Bike life in Japan

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What should your opposite sex pillion grab? graph of japanese statisticsAs an ex-biker myself, I found this survey from WAKUWAKU and the bike fleamarket app RIDE into the charms of riding most interesting.

My first bike was a 100cc two-stroke Japanese something or other until I passed my full licence, then a 400cc Suzuki, a 500cc Yamaha, and a 660cc BMW. Then I got married… All saw good use in not just Scotland but also France, Germany and Austria.

I’m a sensible rider, so Japan doesn’t actually appeal to me much for riding; it’s too hot for about half the year as I don’t ride without protective gear, then it gets too dark too early, and commuting to work looks like not much fun, especially compared to Edinburgh where I could faff about round the back of Arthur’s Seat on the way home to let off a little steam after work.

On the questionnaire itself, a Harley being a good bike for beginners? Really? Or the third-best thing being a small turning circle? Pillion should grab your shoulders or arms? Sounds downright dangerous!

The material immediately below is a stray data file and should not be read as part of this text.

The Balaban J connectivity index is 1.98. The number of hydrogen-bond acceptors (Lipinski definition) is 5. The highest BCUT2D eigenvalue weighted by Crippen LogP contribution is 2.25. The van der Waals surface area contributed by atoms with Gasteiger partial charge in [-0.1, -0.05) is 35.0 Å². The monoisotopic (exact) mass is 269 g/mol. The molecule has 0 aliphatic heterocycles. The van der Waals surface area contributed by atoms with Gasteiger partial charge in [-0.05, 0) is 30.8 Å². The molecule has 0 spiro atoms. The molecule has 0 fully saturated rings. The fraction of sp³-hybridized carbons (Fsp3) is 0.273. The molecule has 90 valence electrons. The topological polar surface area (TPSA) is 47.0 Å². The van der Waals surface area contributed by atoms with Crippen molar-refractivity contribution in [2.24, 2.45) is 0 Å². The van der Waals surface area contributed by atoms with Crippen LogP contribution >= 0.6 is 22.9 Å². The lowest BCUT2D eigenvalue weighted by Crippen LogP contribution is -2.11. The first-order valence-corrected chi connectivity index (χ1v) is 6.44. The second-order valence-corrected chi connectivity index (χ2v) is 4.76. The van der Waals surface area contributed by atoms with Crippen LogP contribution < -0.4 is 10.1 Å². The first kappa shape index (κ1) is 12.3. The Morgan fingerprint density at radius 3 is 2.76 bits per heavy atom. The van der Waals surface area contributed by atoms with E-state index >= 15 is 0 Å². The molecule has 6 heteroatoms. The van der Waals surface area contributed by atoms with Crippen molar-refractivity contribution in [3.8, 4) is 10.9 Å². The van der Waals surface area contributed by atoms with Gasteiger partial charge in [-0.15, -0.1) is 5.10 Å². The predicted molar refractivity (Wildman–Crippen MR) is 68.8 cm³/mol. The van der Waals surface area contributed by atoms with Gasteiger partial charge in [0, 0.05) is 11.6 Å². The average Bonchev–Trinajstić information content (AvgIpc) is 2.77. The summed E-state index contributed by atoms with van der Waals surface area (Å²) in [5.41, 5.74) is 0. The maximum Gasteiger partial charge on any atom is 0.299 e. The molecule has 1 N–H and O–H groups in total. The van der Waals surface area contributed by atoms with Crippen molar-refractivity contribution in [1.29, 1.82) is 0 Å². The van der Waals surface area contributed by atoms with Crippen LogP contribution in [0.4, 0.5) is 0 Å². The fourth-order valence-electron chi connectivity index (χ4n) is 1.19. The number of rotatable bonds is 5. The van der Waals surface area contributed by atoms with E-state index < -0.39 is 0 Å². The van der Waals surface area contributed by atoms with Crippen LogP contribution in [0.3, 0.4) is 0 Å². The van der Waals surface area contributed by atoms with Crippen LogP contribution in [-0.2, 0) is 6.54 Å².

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Ideal biker: Koichi Iwaki riding a black Honda

What colour of bike do you like? graph of japanese statisticsBack in Scotland I had a bike which I rode rain or shine to work and generally thrashed about on at weekends. In Japan, though, I fancied buying a bike, but parking seemed a pain, and the nearest open road seemed far, far away. To see what the average Japanese thinks, MyVoice performed a survey into this subject of motorcycles.

Demographics

Over the first five days of April 2008 14,860 members of the MyVoice internet community successfully completed a private online survey. 54% of the sample was female, 1% in their teens, 14% in their twenties, 38% in their thirties, 30% in their forties, and 17% in their fifties.

Ahh, I could talk for hours about the motorcycles I have owned and ridden! My last bike was a BMW, always a nice thing to mention in Japan as the brand cachet is strong, despite the rather more staid UK image, perhaps related to the relative rarity of the bike in Japan. My Beemer was actually a made under licence single-cylinder off-road styled F650 with the rather un-macho name of Funduro painted in an even more un-macho shade of peachy-orange. I’m sure there was a good reason why I chose that colour, but it escapes me.
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